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Why Inflation Won't Spike Gold


Assuming so leapfrogs the more likely catalyst.


Editor's Note: The following was posted in real time on our premium Buzz & Banter (click for a free trial). It's being shared here for the benefit of the Minyanville community.

As a card carrying member of the 'Ville inflationistas party, I'd offer a couple of thoughts on Professor Katsenelson buzz posted yesterday; thoughts by the way, that I've already shared with him multiple times during our regular chats:

  • First, my sense is that looking to inflation as a catalyst for a spike in gold leapfrogs the more likely and first-to-appear catalyst, which is a rapid/unruly devaluation of the dollar. Inflation will be a likely consequence of the latter, but by that time, the gold run will likely be over.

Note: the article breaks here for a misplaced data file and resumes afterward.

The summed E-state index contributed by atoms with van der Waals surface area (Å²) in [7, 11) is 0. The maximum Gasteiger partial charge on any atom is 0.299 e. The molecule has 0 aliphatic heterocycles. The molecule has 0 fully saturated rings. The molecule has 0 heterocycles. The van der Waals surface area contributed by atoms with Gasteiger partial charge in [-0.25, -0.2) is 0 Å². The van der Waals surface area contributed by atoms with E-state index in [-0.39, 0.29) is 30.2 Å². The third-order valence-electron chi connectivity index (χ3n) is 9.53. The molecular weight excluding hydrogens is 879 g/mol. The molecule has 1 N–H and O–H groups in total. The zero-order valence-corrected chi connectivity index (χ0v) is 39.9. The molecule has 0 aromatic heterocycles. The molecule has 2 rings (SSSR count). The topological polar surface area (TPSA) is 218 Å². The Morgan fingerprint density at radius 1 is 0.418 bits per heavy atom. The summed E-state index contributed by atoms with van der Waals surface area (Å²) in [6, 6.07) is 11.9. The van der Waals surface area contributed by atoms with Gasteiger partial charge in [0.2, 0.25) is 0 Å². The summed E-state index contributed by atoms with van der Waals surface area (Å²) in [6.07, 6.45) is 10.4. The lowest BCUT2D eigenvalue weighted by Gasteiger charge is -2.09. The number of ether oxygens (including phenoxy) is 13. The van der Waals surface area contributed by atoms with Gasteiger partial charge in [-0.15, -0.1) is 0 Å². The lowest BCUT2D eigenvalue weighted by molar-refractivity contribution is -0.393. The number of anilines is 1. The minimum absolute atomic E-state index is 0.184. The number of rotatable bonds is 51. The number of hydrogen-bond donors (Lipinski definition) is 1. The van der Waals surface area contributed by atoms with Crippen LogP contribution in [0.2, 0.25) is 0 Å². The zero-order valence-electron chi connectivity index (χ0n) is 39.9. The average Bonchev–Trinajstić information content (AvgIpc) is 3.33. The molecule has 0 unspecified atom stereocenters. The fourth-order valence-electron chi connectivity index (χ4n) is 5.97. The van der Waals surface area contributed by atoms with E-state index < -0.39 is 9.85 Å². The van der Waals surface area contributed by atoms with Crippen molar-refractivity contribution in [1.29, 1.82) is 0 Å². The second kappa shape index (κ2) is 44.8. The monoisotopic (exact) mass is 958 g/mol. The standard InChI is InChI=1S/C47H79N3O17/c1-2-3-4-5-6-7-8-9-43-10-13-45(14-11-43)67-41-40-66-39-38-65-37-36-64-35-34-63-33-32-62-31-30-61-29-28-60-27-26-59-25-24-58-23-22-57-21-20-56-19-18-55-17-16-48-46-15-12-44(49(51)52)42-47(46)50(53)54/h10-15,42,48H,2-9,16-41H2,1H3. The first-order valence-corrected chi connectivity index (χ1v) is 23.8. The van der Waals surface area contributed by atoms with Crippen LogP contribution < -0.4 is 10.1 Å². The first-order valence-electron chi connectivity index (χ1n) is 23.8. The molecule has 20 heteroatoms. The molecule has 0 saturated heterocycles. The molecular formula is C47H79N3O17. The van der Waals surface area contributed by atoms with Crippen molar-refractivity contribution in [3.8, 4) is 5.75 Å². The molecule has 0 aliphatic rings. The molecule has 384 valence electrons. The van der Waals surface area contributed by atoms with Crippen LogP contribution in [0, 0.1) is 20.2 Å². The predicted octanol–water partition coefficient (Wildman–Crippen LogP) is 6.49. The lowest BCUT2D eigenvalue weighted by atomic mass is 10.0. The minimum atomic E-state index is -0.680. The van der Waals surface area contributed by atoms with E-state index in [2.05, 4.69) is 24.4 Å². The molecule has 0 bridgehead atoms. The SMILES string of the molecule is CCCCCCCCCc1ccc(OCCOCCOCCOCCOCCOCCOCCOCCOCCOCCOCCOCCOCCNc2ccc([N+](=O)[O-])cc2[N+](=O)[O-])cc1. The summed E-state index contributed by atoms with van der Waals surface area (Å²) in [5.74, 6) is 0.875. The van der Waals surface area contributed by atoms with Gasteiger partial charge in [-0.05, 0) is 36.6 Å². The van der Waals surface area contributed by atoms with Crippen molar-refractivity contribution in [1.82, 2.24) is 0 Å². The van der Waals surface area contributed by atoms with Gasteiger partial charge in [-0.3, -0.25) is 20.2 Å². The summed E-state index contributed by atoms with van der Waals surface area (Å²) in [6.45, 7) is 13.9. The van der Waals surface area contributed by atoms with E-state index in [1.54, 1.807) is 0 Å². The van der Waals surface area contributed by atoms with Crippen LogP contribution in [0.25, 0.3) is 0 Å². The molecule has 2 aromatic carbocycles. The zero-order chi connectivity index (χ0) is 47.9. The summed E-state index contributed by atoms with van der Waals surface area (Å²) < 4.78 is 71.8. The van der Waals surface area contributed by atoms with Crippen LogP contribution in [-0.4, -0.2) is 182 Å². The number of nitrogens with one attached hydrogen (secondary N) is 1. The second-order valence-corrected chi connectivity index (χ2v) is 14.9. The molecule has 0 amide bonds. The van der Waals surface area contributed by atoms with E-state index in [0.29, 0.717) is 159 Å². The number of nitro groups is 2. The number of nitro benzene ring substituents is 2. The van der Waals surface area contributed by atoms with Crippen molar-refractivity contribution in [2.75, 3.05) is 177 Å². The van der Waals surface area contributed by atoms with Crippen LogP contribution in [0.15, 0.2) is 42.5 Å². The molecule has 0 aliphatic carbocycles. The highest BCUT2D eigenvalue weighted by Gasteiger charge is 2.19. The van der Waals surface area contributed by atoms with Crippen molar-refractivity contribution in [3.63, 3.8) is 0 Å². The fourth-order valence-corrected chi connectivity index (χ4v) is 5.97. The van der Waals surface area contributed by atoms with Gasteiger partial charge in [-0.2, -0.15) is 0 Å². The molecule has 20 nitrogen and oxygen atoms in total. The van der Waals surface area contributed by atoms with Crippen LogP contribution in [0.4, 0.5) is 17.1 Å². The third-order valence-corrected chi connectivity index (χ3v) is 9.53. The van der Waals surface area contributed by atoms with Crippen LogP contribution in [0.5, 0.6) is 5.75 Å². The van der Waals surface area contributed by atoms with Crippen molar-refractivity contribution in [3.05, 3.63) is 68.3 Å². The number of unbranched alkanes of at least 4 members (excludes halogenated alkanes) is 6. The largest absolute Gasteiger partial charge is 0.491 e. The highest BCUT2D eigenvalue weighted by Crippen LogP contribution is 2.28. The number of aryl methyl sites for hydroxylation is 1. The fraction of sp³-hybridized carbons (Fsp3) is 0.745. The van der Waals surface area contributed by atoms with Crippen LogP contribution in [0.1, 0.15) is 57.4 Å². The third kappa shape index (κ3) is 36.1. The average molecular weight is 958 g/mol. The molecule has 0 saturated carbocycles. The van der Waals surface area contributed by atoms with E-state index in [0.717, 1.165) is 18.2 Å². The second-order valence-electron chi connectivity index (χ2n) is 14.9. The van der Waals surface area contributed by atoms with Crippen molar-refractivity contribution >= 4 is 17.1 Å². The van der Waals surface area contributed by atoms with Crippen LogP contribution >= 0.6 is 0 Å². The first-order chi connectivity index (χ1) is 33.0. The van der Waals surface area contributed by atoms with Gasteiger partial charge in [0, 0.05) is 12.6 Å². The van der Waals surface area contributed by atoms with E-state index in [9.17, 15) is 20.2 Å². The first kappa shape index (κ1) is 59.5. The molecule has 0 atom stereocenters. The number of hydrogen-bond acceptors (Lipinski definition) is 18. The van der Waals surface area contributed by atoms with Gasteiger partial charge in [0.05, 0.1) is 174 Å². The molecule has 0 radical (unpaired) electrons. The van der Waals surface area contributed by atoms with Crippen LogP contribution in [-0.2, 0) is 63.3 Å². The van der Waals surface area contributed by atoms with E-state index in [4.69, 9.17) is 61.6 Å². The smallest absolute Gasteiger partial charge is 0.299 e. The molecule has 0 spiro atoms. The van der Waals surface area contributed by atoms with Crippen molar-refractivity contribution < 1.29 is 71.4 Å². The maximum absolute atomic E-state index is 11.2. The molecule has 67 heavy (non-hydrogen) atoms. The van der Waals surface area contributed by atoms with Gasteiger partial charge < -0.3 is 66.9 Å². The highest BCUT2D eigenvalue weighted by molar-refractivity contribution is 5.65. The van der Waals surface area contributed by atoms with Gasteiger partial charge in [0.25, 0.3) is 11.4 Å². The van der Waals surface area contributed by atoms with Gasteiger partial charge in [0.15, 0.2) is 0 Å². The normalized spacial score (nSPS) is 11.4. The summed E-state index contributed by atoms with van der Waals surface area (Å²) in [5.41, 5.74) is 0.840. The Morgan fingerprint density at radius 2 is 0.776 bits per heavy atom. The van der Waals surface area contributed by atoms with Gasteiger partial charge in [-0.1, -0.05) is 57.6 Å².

• While the growth in US Money Supply (M2) has slowed down of late, its growth has still been rather staggering, particularly if one considers the complete lack of velocity in the growth of money.

  • Lastly -- and a thesis based more on gut feeling and my read of how Europeans think than quantitative analysis -- is that on the heels of the Great Depression in the US and Weimar Germany in Europe, the DNA of the respective central banks is grounded in "inflating" here and "avoiding inflation at all costs" over there. To wit: I'd offer the truly paltry performance of M2 in the ECB countries, which have been very reticent to print and spend, even at the depth of the recent financial crisis.

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